John Booty further reminds us that the first edition of the new Book of Common Prayer (1790) states that “it will also appear that this Church is far from intending to depart from the Church of England in any essential point of doctrine, discipline, or worship; or further than local circumstances require.” “Here,” says Booty, “they relied on the distinction between that which is essential to salvation and that which is not, that which may change and, indeed, must change with the times” (John Booty, The Church in History, pages 65-66).

Obvious to most of us, The Episcopal Church in 2003 made some clear decisions. They were made after decades of previous debate and discussion. Most of us knew that others in the Anglican Communion were not in the same place as us; some of our friends in the same pew were not in the same place as us. We had made the same sort of decision when we allowed women to enter the ordination process. We were making decisions and statements “as local circumstances required.”

Now, one easy way to describe present discussions within the wider Anglican Communion is that we continue to debate what is “essential” to the faith and what is “changeable.” This type of discussion does not need to be characterized as momentous conflict. It will continue for a long time, no matter what dates or deadlines or requests are set before us. We have never been a worldwide, universal, and hierarchical church like our faithful friends in Roman Catholicism. We are truly a communion of churches, and we believe God works through that communion.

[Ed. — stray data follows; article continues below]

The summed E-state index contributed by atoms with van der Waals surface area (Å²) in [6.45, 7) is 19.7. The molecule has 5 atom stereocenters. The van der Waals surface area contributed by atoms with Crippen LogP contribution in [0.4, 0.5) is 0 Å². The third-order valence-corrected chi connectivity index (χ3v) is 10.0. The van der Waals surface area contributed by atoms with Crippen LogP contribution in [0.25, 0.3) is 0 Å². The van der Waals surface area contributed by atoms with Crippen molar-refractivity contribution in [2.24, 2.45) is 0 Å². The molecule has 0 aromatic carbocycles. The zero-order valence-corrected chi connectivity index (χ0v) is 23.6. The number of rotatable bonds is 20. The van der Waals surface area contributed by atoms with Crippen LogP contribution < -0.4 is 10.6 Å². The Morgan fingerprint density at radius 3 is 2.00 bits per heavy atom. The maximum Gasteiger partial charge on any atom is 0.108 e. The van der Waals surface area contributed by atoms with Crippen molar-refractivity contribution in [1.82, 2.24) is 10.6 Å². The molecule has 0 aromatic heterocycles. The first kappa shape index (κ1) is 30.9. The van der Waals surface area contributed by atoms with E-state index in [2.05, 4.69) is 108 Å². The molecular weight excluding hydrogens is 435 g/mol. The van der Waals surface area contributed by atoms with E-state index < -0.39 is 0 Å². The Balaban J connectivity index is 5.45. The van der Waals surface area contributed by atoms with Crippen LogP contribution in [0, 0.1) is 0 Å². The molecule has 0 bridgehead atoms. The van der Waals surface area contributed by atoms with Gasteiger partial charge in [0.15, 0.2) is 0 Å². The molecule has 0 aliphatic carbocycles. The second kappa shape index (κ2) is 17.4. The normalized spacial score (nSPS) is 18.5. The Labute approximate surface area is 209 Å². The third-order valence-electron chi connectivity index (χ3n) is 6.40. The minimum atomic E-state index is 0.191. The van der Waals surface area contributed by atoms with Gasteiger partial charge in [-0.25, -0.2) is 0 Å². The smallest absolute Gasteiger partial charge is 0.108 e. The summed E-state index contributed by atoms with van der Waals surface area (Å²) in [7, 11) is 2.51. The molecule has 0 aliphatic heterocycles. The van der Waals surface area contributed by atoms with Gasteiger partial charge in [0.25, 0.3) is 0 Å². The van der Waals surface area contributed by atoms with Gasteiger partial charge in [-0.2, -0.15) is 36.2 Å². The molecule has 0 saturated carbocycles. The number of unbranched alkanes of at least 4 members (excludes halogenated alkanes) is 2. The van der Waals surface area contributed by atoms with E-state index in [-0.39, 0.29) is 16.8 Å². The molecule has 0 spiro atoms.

Meanwhile, I seriously doubt that the Episcopal Church will overturn previous statements on issues of sexuality. In fact, as most of you know, I hope we do not turn back at all. We still have a long way to go in appreciating the gifts and talents of every member of Christ’s body; and we still have a long way to go in blessing wholesome and holy relationships. I have no problem with The Episcopal Church, within Christendom, being in a minority on some issues. In fact, when one includes Roman Catholicism and the Orthodox, it is very much a minority position in Christendom even to ordain women.

Ultimately, despite our political fascination with the majority and the minority, we Christians are not called finally to be either in the “majority” or in the “minority.” We are called to be faithful to Jesus Christ as Lord and Savior. That is the essential of the Christian faith. Though I wish it would, it will never be the role of the mass media to publicize the faith of the Episcopal Church! Indeed, that is our role. Speak faith to one another. In time, in God’s time, the Holy Spirit in Jesus Christ will lead us into all truth (John 16.13).

The Very Sam Candler


Grandmère Mimi said...

My, what a breath of fresh and calming air. Away, anxiety!

Nina said...

Amen! Preach it!

Does he really call himself the Very Sam, or the Very Rev. Sam?

Very is a charming title that should be available to all. I'd like to be the Very Nina.